During an allergic reaction, there are many potential symptoms, including:
An allergic reaction can happen at nearly any time, and the trigger can be anything from dust to chemicals to a specific food. The most common allergy triggers are grouped into three basic categories:
It's common to blame things like pollen in the air or animal dander for allergic reactions, but not every person has a bad reaction to those things.
In some people, their immune system starts trying to fight off harmless substances because it perceives them as dangerous. A large amount of immunoglobulin E (IgE) antibodies are deployed in this effort to fight off a perceived allergen. The sudden influx of immunoglobulin E (IgE) antibodies is accompanied by extra production of mast cell chemicals including histamines. All of this comes together to cause allergic symptoms that can make life miserable.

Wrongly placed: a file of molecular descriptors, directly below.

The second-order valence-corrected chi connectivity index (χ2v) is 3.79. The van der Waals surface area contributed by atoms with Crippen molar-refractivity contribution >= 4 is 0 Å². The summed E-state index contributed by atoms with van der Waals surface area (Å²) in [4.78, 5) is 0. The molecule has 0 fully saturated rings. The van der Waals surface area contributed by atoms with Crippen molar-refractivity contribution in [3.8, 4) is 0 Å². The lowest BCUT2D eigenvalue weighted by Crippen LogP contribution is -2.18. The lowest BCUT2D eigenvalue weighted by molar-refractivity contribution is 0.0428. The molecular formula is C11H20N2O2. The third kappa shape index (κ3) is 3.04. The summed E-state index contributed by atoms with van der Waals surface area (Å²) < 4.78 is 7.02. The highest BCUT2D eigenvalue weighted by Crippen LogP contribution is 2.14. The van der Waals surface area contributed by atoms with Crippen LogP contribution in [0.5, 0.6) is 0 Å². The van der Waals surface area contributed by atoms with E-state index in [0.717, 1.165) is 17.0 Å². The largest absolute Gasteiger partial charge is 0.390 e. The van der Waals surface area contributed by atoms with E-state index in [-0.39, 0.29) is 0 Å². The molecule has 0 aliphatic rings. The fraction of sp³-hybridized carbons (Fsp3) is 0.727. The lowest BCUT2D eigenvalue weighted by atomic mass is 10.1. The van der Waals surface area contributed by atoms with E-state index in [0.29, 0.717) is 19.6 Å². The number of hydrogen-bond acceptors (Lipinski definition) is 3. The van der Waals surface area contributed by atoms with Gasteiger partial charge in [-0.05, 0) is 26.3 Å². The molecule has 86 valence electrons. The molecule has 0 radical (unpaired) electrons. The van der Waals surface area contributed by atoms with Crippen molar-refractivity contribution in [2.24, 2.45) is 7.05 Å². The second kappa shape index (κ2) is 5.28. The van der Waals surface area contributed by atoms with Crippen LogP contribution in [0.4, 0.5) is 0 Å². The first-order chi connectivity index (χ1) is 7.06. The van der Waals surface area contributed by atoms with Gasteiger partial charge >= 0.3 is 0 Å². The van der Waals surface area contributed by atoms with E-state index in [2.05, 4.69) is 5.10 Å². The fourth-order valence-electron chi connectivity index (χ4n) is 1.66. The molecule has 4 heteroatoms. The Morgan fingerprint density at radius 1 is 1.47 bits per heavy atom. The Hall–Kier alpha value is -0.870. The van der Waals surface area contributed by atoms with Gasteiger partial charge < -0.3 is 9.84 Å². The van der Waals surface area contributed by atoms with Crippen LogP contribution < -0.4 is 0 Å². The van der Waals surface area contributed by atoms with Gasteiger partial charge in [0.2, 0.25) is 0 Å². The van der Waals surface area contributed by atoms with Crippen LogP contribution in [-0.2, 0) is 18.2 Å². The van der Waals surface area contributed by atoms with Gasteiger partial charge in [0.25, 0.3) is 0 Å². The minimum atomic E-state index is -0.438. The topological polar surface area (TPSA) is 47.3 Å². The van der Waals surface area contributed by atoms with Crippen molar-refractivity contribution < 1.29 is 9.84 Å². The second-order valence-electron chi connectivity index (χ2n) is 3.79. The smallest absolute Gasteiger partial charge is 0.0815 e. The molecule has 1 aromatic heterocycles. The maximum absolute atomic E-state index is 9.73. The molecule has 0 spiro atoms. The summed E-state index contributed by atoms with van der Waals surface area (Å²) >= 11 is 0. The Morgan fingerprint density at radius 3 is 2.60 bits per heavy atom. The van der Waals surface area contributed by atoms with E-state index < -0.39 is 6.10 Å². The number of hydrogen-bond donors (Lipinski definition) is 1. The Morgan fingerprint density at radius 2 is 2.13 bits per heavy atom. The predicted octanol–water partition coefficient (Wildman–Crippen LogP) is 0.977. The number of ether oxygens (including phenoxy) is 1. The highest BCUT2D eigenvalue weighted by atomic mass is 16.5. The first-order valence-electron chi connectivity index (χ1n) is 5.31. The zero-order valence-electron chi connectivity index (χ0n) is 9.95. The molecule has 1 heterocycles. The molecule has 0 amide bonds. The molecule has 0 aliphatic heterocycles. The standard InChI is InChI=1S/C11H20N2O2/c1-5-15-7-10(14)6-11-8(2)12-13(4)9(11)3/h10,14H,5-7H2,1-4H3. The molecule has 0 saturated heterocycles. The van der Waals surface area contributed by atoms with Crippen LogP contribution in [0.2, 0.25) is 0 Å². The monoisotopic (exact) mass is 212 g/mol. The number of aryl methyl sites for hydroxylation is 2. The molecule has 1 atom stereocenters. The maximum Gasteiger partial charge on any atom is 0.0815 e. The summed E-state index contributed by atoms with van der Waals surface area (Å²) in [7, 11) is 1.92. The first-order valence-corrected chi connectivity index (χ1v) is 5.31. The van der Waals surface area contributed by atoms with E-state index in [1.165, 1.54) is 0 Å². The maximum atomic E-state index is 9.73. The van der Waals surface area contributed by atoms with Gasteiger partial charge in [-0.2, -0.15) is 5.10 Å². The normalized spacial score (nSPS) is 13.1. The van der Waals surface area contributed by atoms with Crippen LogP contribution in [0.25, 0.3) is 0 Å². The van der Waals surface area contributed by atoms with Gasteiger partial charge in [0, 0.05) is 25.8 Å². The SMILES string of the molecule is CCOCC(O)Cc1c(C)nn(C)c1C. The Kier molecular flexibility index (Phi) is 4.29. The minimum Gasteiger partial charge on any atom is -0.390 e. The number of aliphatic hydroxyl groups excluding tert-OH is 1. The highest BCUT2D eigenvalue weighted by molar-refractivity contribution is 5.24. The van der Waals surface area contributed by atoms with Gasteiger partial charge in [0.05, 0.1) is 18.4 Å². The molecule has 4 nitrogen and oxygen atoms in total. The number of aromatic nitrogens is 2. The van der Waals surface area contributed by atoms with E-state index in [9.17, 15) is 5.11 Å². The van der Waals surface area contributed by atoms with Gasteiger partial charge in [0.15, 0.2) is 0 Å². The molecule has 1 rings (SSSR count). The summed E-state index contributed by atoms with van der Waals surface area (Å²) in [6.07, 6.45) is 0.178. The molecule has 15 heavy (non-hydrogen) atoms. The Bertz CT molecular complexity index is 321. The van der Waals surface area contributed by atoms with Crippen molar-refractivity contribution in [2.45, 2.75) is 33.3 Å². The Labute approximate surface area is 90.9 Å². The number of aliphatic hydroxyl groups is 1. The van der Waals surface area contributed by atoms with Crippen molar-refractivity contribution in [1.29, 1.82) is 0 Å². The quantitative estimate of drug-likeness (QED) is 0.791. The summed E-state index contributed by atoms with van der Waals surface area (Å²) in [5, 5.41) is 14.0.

There are several different allergy testing processes.
In the "prick test," very tiny pricks are made in the skin to allow for small amounts of potential allergens to be applied into the holes. The reaction on the skin indicates whether an allergy is present. Prick tests can check for allergic reactions to the environment, reactions to foods, and reactions to chemicals and substances.
Another option is called patch testing, in which a potential allergen is applied directly to the skin using an adhesive patch. This kind of testing is most often done if a skin allergy is suspected.
Both tests allow for the testing of a number of possible allergens at one time.
Treatment depends on the specific patient and their individual allergies. Some of the most common treatments include: allergy shots, allergy medication, and lifestyle changes designed to minimize access to the triggers.
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